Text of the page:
Fig. 1
figure 1

Isolation, culture, and characterization of human stem cells of the apical papilla (hSCAPs). A Primary cultured hSCAPs at 7 days (P0). The 3rd passage hSCAPs exhibit spindle-like morphology (P3). B Osteogenic differentiation of hSCAPs: hSCAPs were cultured with or without osteogenic-induction factors for 3 weeks, the mineralized nodules formed are positive to Alizarin red staining. C Flow cytometry analysis of hSCAP surface markers. hSCAPs test positive the for mesenchymal stem cell markers CD24 and CD146 and the negative expression hematopoietic stem cell marker CD45. D Characterization of hSCAPs by immunofluorescence staining: positive for vimentin, STRO-1, and CD24, but not for keratin

Effects of iRoot SP on the cell viability of hSCAPs

CCK-8 assays were used to measure the viability of hSCAPs cultured in media with different concentrations of iRoot SP. The variation in cell viability between all the groups at 1 day is not significantly different (P > 0.05). However, the proliferation of hSCAPs measured at 3 and 5 days is significantly higher for the group exposed to iRoot SP at 0.2 mg/mL as compared with those for the other groups (P < 0.05). Furthermore, there is no significant difference between the 2 mg/mL, 0.02 mg/mL, and control groups in terms of cell viability. However, higher concentrations of iRoot SP (5 and 10 mg/mL) clearly inhibit cell proliferation over the period studied (P < 0.05) (Fig. 2A).

Fig. 2
figure 2

Cell proliferation and migration capacity of hSCAPs cultured with iRoot SP extract at various concentrations. A hSCAP proliferation was measured by CCK-8 assay. The results show that 0.2 mg/mL extract improves the proliferation level at 3 and 5 days compared with the control, and that there is no significant difference between the 0.02 mg/mL, 2 mg/mL, and control groups. B Cell migration processes as observed under a microscope. C Wound-closure percentages of hSCAPs cultured in iRoot SP at 12 h. Scratch-wound-healing assays show that the migration capacity of hSCAPs cultured in 0.02 and 0.2 mg/mL iRoot SP extract were significantly increased compared with the control group. *P < 0.05, **P < 0.01, and ***P < 0.005. Error bars: mean ± standard deviation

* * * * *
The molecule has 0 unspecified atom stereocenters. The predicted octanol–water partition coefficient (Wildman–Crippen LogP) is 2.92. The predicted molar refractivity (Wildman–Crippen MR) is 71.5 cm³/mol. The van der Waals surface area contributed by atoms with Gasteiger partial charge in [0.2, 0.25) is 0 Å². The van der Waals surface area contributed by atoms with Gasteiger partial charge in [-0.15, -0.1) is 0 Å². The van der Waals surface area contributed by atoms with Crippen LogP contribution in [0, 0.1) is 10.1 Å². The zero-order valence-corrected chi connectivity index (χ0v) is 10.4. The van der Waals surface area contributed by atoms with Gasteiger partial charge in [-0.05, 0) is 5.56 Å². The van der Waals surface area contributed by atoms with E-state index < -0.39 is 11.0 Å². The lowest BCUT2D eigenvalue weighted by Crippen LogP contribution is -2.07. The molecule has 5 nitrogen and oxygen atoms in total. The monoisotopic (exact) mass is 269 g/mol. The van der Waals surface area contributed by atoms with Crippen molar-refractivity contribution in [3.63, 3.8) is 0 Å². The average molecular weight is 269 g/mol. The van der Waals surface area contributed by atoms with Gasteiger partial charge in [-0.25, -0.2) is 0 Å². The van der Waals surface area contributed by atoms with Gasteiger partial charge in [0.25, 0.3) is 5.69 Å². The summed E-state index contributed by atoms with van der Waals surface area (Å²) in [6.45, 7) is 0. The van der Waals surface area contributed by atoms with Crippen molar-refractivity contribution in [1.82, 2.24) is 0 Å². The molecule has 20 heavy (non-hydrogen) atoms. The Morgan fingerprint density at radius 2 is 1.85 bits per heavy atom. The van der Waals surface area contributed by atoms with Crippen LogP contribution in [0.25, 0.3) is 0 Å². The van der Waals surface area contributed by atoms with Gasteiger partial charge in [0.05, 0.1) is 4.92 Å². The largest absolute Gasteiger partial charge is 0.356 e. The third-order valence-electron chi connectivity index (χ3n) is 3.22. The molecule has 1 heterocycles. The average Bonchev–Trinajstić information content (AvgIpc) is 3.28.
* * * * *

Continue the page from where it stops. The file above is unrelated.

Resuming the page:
hSCAPs migration

The effect of iRoot SP on the migration of hSCAPs was evaluated by wound-healing assays. The wound closures for hSCAPs cultured with 0.02 and 0.2 mg/mL iRoot SP extract are significantly increased at 12 h as compared with that of the control group (P < 0.05). However, hSCAPs incubated in 2 mg/mL iRoot SP extract exhibit no significant difference in cell migration compared with the control group (P > 0.05) (Fig. 2B, C). Thus, the results show that iRoot SP is biocompatible and has beneficial effects on hSCAPs at appropriate concentrations.

Effects of iRoot SP on the osteogenic differentiation in hSCAPs

As indicated by the results of ALP activity, at 0.2 mg/mL, iRoot SP extract clearly upregulates ALP activity as compared with that in the control group (P < 0.05, Fig. 3A) at different time points. Additionally, there are no statistical differences between the 2 mg/mL, 0.02 mg/mL, and control groups over the period studied. Furthermore, Alizarin red staining and CPC assays demonstrated that hSCAPs exposed to iRoot SP extract at 0.2 mg/mL generate more mineralized nodules and present higher calcium contents compared with the control group after 14 and 21 days (P < 0.01) (Fig. 3B, C), but no significant effects are observed at 3 and 7 days. Therefore, 0.2 mg/mL was selected to be the optimal concentration to measure the differentiation capacity of SCAPs in the following experiments.

Fig. 3
figure 3

Effect of iRoot SP on ALP and mineralization for hSCAPs. A ALP activity was assessed on days 3, 7, and 14. There is no significant difference in the ALP levels between the 2 mg/mL, 0.02 mg/mL, and control groups. The 0.2 mg/mL group presents the highest ALP activity. B Alizarin red staining shows that 0.2 mg/mL iRoot-SP-treated cells generate more mineralized nodules than those subjected to the control treatment. C The calcium contents of the iRoot-SP-treated cells are significantly higher than those of the control cells (as determined by CPC assay). *P < 0.05, **P < 0.01, and ***P < 0.005. Error bars: mean ± standard deviation

To further determine the effect of iRoot SP on the osteogenic differentiation of SCAPs, cells were treated with 0.2 mg/mL iRoot SP. The qRT-PCR results show that the mRNA expression levels for the iRoot SP group are significantly elevated compared with the control group at day 7 (P < 0.05). However, no significant changes in the expression of Runx2 and OCN are detected at day 3 (Fig. 4A). Meanwhile, the relative protein expression levels of the osteogenic markers are consistent with those of the genes (P < 0.01) (Fig. 4B, Additional file 1: Figure S1 and Fig. 4C). Collectively, these data indicate that 0.2 mg/mL iRoot SP enhances the osteogenic differentiation of hSCAPs.

Fig. 4
figure 4